The most common macular diseases in patients with cataract are age-related macular degeneration (AMD), diabetic retinopathy (DR), epiretinal membranes (ERM) and vitreomacular adhesion (VMA) syndromes.
When considering cataract surgery in the presence of such conditions, several factors come into play. Foremost is the visual prognosis; if, for example, there is a large, dense disciform scar and only mild-to-moderate nuclear sclerosis, surgery is unwarranted. In most cases, however, such decisions are more difficult and are informed by an understanding of the risks of surgery worsening the macular disease. The two basic mechanisms by which cataract surgery may adversely affect the macula are inflammation and mechanical.
The inflammation induced by cataract surgery causes worsening of diabetic macular edema (DME), which can result in permanent visual loss. Surgery should be delayed until resolution of the DME is achieved and, even so, an intravitreal injection of steroid or anti-VEGF agent may be given perioperatively to ‘protect’ the macula. The same is probably true for all causes of macular edema, such as retinal vein occlusion.
Similarly, wet macular degeneration is best controlled prior to performing surgery and the operation may be performed with an intravitreal injection of anti-VEGF at the same time or beforehand. Whilst there is currently consensus that cataract surgery does not induce choroidal neovascularization, some uncertainty persists as to whether the surgery causes progression of dry macular degeneration through a phototoxic effect from the operating microscope light.
In all patients, but particularly those at risk of phototoxicity (eg. AMD, Stargardt’s disease, retinitis pigmentosa), every effort is made to minimise light exposure through measures aiming for shorter surgery, using dimmer lighting and switching off the operating light at all possible times during the surgery. The increasing use of blue-filtering intraocular lenses is predicated on concerns regarding the chronic photochemical effects of long-term exposure to blue light after implantation of a clear IOL; most retinal surgeons who perform cataract surgery use blue-filtering IOLs.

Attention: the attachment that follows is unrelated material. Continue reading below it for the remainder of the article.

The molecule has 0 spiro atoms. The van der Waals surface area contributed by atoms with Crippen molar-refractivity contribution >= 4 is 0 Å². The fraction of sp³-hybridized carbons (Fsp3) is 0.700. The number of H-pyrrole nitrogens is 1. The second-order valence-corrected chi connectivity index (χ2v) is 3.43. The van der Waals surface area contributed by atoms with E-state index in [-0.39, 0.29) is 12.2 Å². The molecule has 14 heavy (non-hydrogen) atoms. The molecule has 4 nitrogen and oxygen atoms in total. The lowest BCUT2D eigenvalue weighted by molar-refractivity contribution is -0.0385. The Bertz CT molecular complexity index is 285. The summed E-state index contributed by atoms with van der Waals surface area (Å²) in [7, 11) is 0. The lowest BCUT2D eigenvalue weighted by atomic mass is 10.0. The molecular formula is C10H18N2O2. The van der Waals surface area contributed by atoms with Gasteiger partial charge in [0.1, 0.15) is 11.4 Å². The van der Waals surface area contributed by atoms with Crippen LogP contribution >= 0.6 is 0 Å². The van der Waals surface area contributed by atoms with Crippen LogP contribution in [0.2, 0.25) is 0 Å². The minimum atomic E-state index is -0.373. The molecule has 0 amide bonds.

There is little high-quality evidence available regarding the effect of cataract surgery on epiretinal membranes. For symptomatic ERMs in the presence of significant cataract, the operation of choice is a combined vitrectomy with ERM peel and cataract extraction. Here, the cataract extraction is necessary primarily to improve the surgeon’s view for the epiretinal membrane peel. Considering the fact that the vitrectomy itself accelerates cataract formation, many perform combined surgery to reduce the number of procedures required. This can sometimes, however, result in variable refractive outcomes for patients due to the unpredictability of the effective lens position within the eye.
Asymptomatic ERMs often require no particular attention and cataract surgery alone may readily be performed with a guarded prognosis- some patients only notice the effects of the ERM after their cataract surgery. Considering the low additional surgical risk of addressing the ERM, it may be worth performing combined surgery for ERMs that distort the fovea markedly.
Most ERMs are associated with a posterior vitreous detachment. In this case, the anterior shift in the vitreous that follows the replacement of the (thick) crystalline lens with a (thin) IOL has no effect on the macula. However, some ERMs are part of a disease spectrum known as vitreomacular adhesion (VMA), in which there is an extramacular posterior vitreous detachment but persistent attachment of the posterior vitreous face to all or part of the macula. In this situation, any anterior shift of the vitreous body following cataract surgery may result in a forward mechanical pull on the point of vitreomacular adhesion. If the VMA is broad, affecting much of the macula, the result may be a thickening of the whole macula, but if there is vitreofoveal traction alone, a macular hole may result. In VMA, therefore, there is a very strong case for either performing the vitrectomy first or concurrently.
A significant part of vitreoretinal surgeons’ practice in the past was spent salvaging disappointed cataract surgery patients. Macular disease can be very subtle and is often difficult or even impossible to detect on fundoscopy alone and even more so in the presence of cataract. Nowadays, though, this aspect of our practice is less common due to a greater understanding of the importance of macular assessment by general ophthalmologists, better treatments for macular diseases and (above all) the use of optical coherence tomography routinely before cataract surgery. Many retinal surgeons would recommend this as a routine part of any cataract assessment.